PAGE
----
How to recognize a toxic algal bloom, and keep you and your pet safe

The algal bloom that rendered Toledo's tap water temporarily undrinkable is alarming, but the phenomenon at work behind the crisis is not new.

Algae Bloom, Lake Erie, Ohio Department of Health
Algae Bloom in Lake Erie, timeframe unknown. (Photo: Ohio Department of Health)

Algal blooms occur in many lakes, including Lake Erie, suspected source of the problem for Toledo and some residents in Southeast Michigan, where 500,000 people were told over the weekend not to drink, cook or clean dishes with their water after routine testing found cyanobacteria in treated water. The ban was lifted early today when testing showed the water was safe.

Toxic algae blooms, called “blue-green algae,” are a modern plague on freshwater and oceans, produced by the runoff of lawn and agricultural fertilizers, especially phosphorus and nitrogen, and also by pollution from livestock pens.

The runoff supercharges the water with nutrients, creating an unnatural amount of algae, capable of producing toxic cyanobacteria. The threat from this toxic bacteria borne by algae is worsening as climate change raises water temperatures, making lakes and ponds more susceptible to the phenomenon.

Algae Bloom, Lake Erie, South Bass Island, 2011 Ohio Dept Health
Algae bloom n Lake Erie, South Bass Island, 2011 (Photo: Ohio Department of Health)

The continued use of chemical treatments for farmland and lawns also is spreading cyanobacteria blight, which recurs every summer in several hot spots around the US. Summer brings problems because bacteria thrive in warm water, but scientists have found recently that these dangerous bacteria can overwinter, below the ice, when there’s adequate sunlight.

Water treatment normally keeps people safe from drinking the potentially fatal cyanobacteria. The problem in Toledo is believed to have arisen by an abnormally large algae population in Lake Erie that produced a burst of the bacteria.

But while water treatment facilities keep drinking water free of cyanobacteria the vast majority of the time. This crisis in Toledo reminds us that these organisms also present a danger via direct contact. People and pets need to be aware that when algae grows rampantly in water, turning lakes green and leaving a telltale scum on top, it is not safe.

You should not wade, swim, boat in or even linger around it. People have become ill just from boating or jet-skiing in affected waters, according to the US Centers for Disease Control.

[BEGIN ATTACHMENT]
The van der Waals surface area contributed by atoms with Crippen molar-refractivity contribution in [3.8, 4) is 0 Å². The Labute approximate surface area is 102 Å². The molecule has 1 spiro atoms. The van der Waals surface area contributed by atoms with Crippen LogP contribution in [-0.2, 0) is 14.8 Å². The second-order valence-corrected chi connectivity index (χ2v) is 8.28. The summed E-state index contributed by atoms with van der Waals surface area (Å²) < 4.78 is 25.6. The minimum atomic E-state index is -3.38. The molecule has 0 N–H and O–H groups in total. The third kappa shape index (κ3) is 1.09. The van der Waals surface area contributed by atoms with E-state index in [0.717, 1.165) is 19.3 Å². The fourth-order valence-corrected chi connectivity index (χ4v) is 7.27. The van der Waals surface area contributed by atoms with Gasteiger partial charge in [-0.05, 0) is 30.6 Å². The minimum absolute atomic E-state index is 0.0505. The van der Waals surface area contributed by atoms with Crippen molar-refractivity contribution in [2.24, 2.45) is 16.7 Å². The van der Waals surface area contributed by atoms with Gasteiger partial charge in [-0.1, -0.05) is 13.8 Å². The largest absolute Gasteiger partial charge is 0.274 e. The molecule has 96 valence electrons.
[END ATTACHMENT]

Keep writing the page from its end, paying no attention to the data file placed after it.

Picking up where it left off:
And while we might intuitively keep our children and ourselves out of obviously polluted waters, many people have found out the hard way that their pets are particularly endangered.

Dogs at Risk

Dogs that take to the water can be sickened, and many have died. This Labrador dog, who played fetch in an infected Minnesota lake this summer, became seriously ill within hours of apparently ingesting the toxin.

Pets are especially at risk because they'll not hesitate to go into affected waters, and may drink from the lake or pond and ingest further algae by licking it off their fur. Their smaller body mass also makes them vulnerable, according to the Ohio Department of Health.

Not all algae is harmful, obviously. But the blue-green algae blooms induced by chemical pollution can be deadly when they contain cyanotoxins. Pets that fall ill from this class of bacteria exhibit symptoms similar to those that affect humans, vomiting, diarrhea, lethargy, weakness, disorientation, respiratory difficulties. Here, according to the CDC, ODH and other government sources, is what to watch for:

Watch out for these signs of trouble

  • Some blooms can look like foam, scum, or mats on the surface of fresh water lakes and ponds.
  • The blooms can be blue, bright green, brown, red or purplish, and may look like paint floating on the water.  Some blooms may not affect the appearance of the water.
  • Even though "blue-green algae" is the typical medium in which cyanobacteria grow, it's not possible to tell by looking whether a bloom contains the cyanobacteria. Tests are required. Even water recently cleared of the telltale algae may still contain toxic cyanobacteria.
  •  An infected lake may have a bad odor. The problem with this is that unaffected lakes also might not have such a keen smell.

What you can do

  • If your pet is exposed to blue -green algae, you should rinse the animal off immediately.
  • Call your veterinarian, ASAP. There is no antidote for this cyanobacteria-induced illness. But, depending on the exposure, a veterinarian may be able to intervene. In some types of cyanobacterial infections, oxygen may provide support to enable recovery.
  • In the case of human exposure, head to the nearest Emergency Room. Powdered charcoal is one possible treatment for absorbing the toxins, according to the CDC.
  • Check with your state health or parks department about lakes where you recreate. Many states keep a list of lakes known to be affected by a toxic algal bloom.
  • Report any musty smelling water to local authorities.
  • If you want to be part of the larger solution, quit using synthetic fertilizers on your lawn, and go with organic. Organic fertilizers are not as soluble as the inorganic synthetics that wash off into sewers or directly into waterways.
  • If you live on a lake, the New York Department of Environmental Conservation recommends that you reduce the use of phosphorus and nitrogen washing off into the lake by "limiting lawn fertilization, maintaining septic tanks and shoreline buffers, reducing erosion and stormwater runoff, and maintaining water movement."

(Photo at top: Toxic algae growth in Lake Crystal, Iowa. USGS)

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